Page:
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Deserts are hot and full of sand, camels, and cacti, right? Not always! In this experiment, you’ll learn how some of the world’s toughest plants survive in cold deserts.How can a desert be cold? A desert is a place that is arid, or dry, but it’s not always hot. Deserts generally receive less than 50 cm of rainfall every year. Some deserts are both dry and cold, creating particularly challenging conditions for plants. These desert environments often receive most of their precipitation in the form of winter snow. The Gobi Desert in Mongolia is an example of a cold desert.Life might seem hard enough in these cold, dry conditions, but there’s another complication for cold desert plants: the soil that they live in is very salty. When it does rain in a cold desert, mineral deposits are exposed and get shifted around, mixing salt into the soil.Xerophytes are plants have many ways of adapting to these dry, cold, and salty climates. One way that xerophytes deal with the dryness is by losing some or all of their leaves when it’s dry or very cold—in other words, they can be partially deciduous. Other plants are halophytes: plants adapted to salty environments. In this experiment, you’ll explore one way that halophytic plants manage their salt levels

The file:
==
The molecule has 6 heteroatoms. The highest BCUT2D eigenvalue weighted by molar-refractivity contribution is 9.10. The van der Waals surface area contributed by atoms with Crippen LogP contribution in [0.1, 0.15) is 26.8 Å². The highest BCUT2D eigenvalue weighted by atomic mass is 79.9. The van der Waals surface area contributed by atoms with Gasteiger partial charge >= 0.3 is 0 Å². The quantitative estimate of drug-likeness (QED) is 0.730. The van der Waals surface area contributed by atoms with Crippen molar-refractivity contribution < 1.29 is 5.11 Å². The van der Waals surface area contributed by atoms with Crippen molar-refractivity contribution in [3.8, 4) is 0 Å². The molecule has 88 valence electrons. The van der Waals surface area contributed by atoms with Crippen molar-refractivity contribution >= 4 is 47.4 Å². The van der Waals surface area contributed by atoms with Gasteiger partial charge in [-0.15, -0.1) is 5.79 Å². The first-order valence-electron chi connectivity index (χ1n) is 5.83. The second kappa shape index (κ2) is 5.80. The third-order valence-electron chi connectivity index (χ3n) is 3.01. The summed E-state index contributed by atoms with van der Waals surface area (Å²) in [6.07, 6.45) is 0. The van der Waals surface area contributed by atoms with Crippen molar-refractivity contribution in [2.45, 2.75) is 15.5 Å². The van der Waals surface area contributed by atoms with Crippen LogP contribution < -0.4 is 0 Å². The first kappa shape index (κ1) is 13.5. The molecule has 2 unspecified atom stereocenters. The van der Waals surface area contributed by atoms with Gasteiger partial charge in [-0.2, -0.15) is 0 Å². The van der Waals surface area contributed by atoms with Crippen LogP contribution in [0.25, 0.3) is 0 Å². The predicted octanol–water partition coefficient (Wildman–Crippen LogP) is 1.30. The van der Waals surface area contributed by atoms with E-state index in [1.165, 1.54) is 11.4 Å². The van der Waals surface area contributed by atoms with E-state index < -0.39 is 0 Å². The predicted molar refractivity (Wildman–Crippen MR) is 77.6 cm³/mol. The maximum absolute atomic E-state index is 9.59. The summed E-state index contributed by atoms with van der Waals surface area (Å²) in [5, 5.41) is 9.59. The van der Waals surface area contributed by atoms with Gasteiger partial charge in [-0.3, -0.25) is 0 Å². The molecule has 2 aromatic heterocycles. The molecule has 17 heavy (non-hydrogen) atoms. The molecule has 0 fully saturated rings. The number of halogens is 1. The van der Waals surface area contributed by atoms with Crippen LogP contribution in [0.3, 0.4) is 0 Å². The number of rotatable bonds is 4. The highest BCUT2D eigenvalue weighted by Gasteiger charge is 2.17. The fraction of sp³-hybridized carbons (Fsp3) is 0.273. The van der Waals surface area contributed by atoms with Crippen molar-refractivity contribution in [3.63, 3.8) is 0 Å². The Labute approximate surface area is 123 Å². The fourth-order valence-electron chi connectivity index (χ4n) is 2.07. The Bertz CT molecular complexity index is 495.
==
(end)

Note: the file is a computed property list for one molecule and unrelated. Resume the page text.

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Fecha publicación: 12.5.2016
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